To get an idea of how the St. Louis Blues and their fans felt about Bob Plager, consider that when he played for the organization, he averaged one goal every 31 games. There was never a time when he was considered even close to the top 10 in the NHL at his position and the fact that he even had a full-time NHL career was owing to the fact that league doubled in size in 1967. Yet his No. 5 is in the rafters of the Enterprise Center alongside the numbers of such all-time greats as Al MacInnis, Brett Hull and Bernie Federko. It will soon be joined by No. 44, which was worn by Chris Pronger.
To get an idea of what kind of a person Bob Plager was, consider that he and his former coach, Scotty Bowman, would tease each other mercilessly. Yes, that Scotty Bowman. The taskmaster who would stand behind the bench with his jaw jut out. The hockey lifer who could tell you that Plager won a Turner Cup championship as a coach in the defunct International League and that his team won 58 games and lost only 19 in 1990-91. Bowman definitely had a soft spot for Plager, who was killed in a car accident near St. Louis Wednesday afternoon at the age of 78. Everyone did, because that’s the kind of person Bob Plager was.
When the Blues defeated the Winnipeg Jets in the first round of the playoffs in 2019, Bowman sent a text to Plager, who was by this time an ambassador for the team and arguably its biggest and most easily identified fan. Bowman joked that soon Plager’s notoriety in St. Louis would drop because this Blues team was going to win the Stanley Cup. The two continued to exchange texts, with Plager telling Bowman how nervous he was. And when Bowman saw a picture of Plager pacing the hallways of the arena instead of watching the game during the Western Conference final, he couldn’t help but take a jab.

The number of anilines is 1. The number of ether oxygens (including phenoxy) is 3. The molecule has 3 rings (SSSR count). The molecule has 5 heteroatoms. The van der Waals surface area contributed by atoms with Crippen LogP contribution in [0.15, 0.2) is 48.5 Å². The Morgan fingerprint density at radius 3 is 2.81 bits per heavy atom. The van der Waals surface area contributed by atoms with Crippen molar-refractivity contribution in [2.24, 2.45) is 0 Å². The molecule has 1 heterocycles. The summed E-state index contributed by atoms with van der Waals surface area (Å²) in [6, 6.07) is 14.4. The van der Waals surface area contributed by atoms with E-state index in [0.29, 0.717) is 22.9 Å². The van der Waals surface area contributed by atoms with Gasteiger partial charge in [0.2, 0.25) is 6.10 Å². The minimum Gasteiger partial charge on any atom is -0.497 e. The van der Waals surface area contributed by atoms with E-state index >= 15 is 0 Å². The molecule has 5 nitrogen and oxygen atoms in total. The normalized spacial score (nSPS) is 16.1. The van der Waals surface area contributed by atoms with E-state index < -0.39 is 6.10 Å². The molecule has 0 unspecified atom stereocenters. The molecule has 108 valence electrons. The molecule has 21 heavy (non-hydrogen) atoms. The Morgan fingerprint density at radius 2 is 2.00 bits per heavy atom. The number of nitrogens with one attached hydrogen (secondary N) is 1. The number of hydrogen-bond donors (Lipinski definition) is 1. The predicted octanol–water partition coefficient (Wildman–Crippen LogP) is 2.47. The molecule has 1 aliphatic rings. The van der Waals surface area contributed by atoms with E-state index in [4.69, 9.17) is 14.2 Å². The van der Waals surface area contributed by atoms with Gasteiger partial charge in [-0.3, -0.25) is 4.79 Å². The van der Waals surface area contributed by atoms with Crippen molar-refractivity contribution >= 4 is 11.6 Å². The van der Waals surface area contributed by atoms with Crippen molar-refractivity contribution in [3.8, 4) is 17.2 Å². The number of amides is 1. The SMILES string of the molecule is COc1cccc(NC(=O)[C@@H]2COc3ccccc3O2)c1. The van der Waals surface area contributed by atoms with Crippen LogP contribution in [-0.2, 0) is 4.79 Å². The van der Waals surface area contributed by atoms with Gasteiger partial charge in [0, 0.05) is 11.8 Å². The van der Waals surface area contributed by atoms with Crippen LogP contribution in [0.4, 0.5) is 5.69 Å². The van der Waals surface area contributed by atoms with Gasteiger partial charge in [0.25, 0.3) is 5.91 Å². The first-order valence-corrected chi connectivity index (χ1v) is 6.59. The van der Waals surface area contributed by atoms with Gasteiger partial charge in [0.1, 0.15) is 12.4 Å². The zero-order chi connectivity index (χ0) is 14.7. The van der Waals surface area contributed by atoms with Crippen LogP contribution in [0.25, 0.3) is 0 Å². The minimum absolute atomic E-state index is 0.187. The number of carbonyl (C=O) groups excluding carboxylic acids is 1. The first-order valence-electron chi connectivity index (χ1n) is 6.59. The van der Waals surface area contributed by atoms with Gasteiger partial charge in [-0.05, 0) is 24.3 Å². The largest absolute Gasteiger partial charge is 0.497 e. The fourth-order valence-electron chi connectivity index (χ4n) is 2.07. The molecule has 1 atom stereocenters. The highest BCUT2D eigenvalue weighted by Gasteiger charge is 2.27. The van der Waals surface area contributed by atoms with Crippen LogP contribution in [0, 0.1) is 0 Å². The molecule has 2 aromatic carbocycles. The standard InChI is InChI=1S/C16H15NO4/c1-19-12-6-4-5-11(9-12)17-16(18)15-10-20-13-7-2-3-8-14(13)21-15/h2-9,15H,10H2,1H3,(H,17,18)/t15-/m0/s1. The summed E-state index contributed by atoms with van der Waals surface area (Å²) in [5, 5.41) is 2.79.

“He didn’t want to watch the games,” Bowman told TheHockeyNews.com. “So I texted him and I said, ‘You know, that’s how I felt when you played. I didn’t want to watch.’ ”
Many of Plager’s opponents, however, would have been content to watch rather than having to play against him. You might be surprised to learn that, as tough and punishing a player as he was, he had a relatively modest 802 penalty minutes in 616 games. That was because players were smart enough to steer clear of him. Bowman remembers one night when Bob was playing junior hockey for the Guelph Royals and his brother Barclay was playing for the Peterborough Petes, the team Bowman was coaching at the time. During a game in Peterborough, the two brothers got into a vicious fight and when Bowman went into the arena’s coffee shop after the game, he saw Bob and Barclay sitting together eating hamburgers and chatting.
“When I turned pro, I broke in with the Boston Bruins and I played with a guy by the name of Leo Boivin and Leo Boivin used to hit guys like a Mack truck in the neutral zone,” said former Blues teammate Terry Crisp. “Bobby Plager was the heir apparent to Leo Boivin. I know it’s weird, but I used to tell some of my friends on other teams, ‘Listen, you’re playing us tonight and I’m going to give you one little tip. If you’re coming through the neutral zone, keep your head up. That’s all I’m going to tell you.’ ”
As terrorizing as Plager was on the ice, he was every bit the opposite away from the rink. He had an enormous personality and a bottomless well of affection that he was more than happy to spread with everyone he met. He was larger than life and that is why people loved him so much. His sense of humor was keen and Crisp said he learned early in his career that getting into a prank war with Plager was not an intelligent thing to do. “His mind worked in devious ways,” Crisp said.